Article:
Lee Langley

Big skies and frozen wastes

Rick Bass’s haunting tales of the Montana wilderness glitter like ice sculptures — dazzling and unforgettable

Big skies and frozen wastes
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For a Little While

Rick Bass

Pushkin, pp. 466, £

We know our way around Raymond Carver’s blue-collar cityscapes and Updike’s urban angst and despair. Rick Bass opens a window onto a wilder America — the far reaches of Montana, Alabama, Texas, Missouri… But to say his stories are about rural life would be like saying Moby-Dick is about whaling.

Lauded by American critics and freighted with prizes, Bass is scarcely known in Britain. Praise to Pushkin Press for introducing us to an astonishing literary voice. Life in Bass’s world is often challenging: his people live close to the land; they fish, shoot birds, hunt elk, moose and deer to stock the larder. But while forests, prairies, rivers and lakes form the settings, the vagaries of the human heart ignore boundaries. Beneath the big skies men and women endure loneliness and loss; there are unspoken loves; a simple man yearns for grace. With a poet’s eye, Bass encompasses tender domestic felicity and moments of high farce.

In ‘The Watch’, a 77-year-old man escapes from his controlling son for a delirious last hurrah, a taste of freedom in the bayou, finding renewed virility and happiness, grappling with giant catfish and alligators, swinging Tarzan-like through the trees, geriatric king of a commune of women fleeing from abusive men. The son’s vindictive concern for his father’s ‘welfare’ leads to a denouement of chilling horror that recalls Waugh’s A Handful of Dust.

The stories gleam with images of haunting strangeness and beauty. A naked young man swims up a river harnessed to a canoe loaded with cast-iron statues; a mountain lion lurks, as a father guides his children through a dark, snow-bound forest to a living Christmas tree aglow with blue lights; three teenagers create a fairytale hideout from rusting junk on a polluted river, basking in a sweetly intoxicating summer of love before drifting apart with wry regret.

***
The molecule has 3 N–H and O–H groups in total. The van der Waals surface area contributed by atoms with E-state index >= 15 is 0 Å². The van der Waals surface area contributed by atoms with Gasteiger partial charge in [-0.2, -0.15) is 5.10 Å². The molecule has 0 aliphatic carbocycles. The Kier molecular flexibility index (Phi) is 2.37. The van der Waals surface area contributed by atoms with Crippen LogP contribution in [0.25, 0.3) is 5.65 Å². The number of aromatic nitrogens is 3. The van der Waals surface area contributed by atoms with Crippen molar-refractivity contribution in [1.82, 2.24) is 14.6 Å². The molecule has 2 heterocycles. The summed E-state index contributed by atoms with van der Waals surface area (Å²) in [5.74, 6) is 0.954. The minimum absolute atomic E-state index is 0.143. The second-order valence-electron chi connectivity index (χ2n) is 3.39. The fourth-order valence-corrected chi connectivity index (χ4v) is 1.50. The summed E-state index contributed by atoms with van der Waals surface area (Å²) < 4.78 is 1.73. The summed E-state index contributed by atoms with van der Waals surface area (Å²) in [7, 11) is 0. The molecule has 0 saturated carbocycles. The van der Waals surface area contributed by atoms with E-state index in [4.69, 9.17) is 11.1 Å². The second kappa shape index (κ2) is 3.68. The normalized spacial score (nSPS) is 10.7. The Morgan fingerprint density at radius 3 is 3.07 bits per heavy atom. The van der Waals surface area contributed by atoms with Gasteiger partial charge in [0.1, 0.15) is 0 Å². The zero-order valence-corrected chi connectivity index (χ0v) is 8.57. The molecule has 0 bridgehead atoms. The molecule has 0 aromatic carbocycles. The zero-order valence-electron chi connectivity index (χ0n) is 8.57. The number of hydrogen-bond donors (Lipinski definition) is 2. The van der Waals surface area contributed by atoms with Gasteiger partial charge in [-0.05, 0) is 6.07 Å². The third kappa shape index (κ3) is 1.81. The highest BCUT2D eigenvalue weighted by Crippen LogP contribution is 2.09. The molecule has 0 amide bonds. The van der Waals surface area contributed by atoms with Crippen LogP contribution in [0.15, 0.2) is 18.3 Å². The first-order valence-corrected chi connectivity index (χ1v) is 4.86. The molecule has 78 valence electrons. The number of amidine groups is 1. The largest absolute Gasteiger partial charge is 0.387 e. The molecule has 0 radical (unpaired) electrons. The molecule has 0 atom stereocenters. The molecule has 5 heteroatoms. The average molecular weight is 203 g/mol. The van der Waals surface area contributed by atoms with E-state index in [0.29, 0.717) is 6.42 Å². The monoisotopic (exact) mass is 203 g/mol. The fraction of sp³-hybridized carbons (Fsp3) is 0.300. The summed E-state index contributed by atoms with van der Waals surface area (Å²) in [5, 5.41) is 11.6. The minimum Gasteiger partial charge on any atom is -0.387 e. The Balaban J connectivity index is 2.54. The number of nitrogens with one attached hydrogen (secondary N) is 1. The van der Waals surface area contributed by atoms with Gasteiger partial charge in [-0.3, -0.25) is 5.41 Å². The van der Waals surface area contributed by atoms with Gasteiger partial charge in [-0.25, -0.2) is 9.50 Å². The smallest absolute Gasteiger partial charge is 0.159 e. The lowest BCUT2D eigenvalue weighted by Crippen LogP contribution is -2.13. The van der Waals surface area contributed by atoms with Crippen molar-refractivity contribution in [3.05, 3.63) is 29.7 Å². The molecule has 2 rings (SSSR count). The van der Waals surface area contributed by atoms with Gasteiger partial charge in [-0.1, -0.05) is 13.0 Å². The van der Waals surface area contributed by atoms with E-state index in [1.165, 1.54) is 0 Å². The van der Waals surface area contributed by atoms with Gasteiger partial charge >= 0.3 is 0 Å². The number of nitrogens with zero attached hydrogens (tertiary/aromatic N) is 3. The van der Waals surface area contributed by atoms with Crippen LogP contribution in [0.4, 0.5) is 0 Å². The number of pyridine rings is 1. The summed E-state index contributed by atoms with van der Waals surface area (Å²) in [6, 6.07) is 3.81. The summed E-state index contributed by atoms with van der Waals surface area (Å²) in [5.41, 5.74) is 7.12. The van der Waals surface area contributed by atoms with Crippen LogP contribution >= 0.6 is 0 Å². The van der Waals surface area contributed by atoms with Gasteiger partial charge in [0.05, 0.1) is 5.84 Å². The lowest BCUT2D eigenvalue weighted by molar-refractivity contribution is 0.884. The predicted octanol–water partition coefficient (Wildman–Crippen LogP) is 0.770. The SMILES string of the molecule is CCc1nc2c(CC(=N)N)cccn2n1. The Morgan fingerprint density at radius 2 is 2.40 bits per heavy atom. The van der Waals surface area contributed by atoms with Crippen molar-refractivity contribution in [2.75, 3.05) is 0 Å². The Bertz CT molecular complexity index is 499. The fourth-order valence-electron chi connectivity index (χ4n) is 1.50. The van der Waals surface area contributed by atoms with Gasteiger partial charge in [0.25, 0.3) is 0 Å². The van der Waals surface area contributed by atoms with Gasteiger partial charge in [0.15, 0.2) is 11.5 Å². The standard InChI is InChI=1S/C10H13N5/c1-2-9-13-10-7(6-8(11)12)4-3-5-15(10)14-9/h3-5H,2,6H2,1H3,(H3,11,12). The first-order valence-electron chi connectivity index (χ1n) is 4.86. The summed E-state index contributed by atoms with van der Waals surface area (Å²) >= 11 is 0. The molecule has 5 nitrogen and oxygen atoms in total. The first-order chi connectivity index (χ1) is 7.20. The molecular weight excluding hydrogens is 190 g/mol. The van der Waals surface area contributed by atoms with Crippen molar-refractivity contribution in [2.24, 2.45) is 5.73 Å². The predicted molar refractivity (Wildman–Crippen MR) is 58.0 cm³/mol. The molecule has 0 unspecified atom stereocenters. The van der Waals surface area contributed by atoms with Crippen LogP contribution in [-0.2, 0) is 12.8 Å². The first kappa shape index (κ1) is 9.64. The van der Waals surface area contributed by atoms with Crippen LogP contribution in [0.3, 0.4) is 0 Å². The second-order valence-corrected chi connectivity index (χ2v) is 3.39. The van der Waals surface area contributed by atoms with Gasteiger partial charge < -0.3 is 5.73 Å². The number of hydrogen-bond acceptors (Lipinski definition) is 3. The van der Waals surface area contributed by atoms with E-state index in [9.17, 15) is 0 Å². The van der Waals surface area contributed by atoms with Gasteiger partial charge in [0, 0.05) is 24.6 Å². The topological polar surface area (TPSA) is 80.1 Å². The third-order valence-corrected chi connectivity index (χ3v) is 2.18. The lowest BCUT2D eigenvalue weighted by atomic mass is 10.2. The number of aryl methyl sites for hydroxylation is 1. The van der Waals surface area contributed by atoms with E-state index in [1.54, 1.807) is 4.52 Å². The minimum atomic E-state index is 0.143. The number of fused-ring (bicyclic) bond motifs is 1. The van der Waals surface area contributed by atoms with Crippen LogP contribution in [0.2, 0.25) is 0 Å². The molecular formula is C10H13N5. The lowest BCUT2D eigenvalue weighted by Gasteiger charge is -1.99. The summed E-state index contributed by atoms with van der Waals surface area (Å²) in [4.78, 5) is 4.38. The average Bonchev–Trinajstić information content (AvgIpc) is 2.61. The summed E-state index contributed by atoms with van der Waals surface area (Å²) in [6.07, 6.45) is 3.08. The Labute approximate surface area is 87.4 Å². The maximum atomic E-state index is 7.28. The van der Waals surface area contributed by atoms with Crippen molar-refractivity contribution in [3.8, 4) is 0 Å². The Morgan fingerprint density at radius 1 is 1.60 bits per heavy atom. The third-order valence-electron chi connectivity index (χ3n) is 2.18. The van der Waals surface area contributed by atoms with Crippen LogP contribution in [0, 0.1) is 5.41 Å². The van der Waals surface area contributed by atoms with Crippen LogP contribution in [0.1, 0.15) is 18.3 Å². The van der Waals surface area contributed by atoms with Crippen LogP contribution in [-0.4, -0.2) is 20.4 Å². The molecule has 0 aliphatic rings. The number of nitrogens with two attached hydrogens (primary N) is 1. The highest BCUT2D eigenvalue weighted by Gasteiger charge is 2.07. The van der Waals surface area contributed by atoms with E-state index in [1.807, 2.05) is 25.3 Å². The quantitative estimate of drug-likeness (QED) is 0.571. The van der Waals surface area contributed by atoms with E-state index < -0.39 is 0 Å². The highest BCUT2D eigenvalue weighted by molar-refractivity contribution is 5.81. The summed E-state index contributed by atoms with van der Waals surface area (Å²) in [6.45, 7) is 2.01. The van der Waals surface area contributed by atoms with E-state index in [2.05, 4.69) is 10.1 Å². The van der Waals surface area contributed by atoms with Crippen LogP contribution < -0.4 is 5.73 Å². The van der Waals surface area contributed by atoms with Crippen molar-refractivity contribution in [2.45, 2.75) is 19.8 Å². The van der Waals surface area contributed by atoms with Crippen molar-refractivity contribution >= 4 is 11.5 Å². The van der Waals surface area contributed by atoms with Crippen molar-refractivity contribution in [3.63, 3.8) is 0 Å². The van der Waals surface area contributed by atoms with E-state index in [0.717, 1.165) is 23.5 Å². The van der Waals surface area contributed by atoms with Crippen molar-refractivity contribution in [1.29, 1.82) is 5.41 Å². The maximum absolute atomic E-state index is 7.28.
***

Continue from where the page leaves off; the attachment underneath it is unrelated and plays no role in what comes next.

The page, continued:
The volume covers 30 years of writing, and the half dozen later stories don’t always achieve the textural richness and visceral intensity of the 18 earlier ones, but in ‘Lease Hound’, set in the murky world of land purchase and mineral rights, Bass draws on his experience as a petroleum geologist, subtly capturing the way guilt seeps into the soul of a decent man drawn into moral equivocation.

The masterpiece of the collection is ‘The Hermit’s Story’. A couple caught in a violent arctic storm are trapped at the edge of a frozen lake. Venturing out from the shore the man vanishes from sight when the ice cracks beneath him. What follows is so eerily bizarre that it seems at first to be fantasy. The frantic woman peers down and sees the man waving, not swimming: beneath the surface, the water has drained away, and the pair cross the dry lake bed beneath a roof of thick blue ice. Huddled under the frozen surface are birds, sheltering in pockets of air to survive. The story glitters like an ice sculpture, dazzling, unforgettable.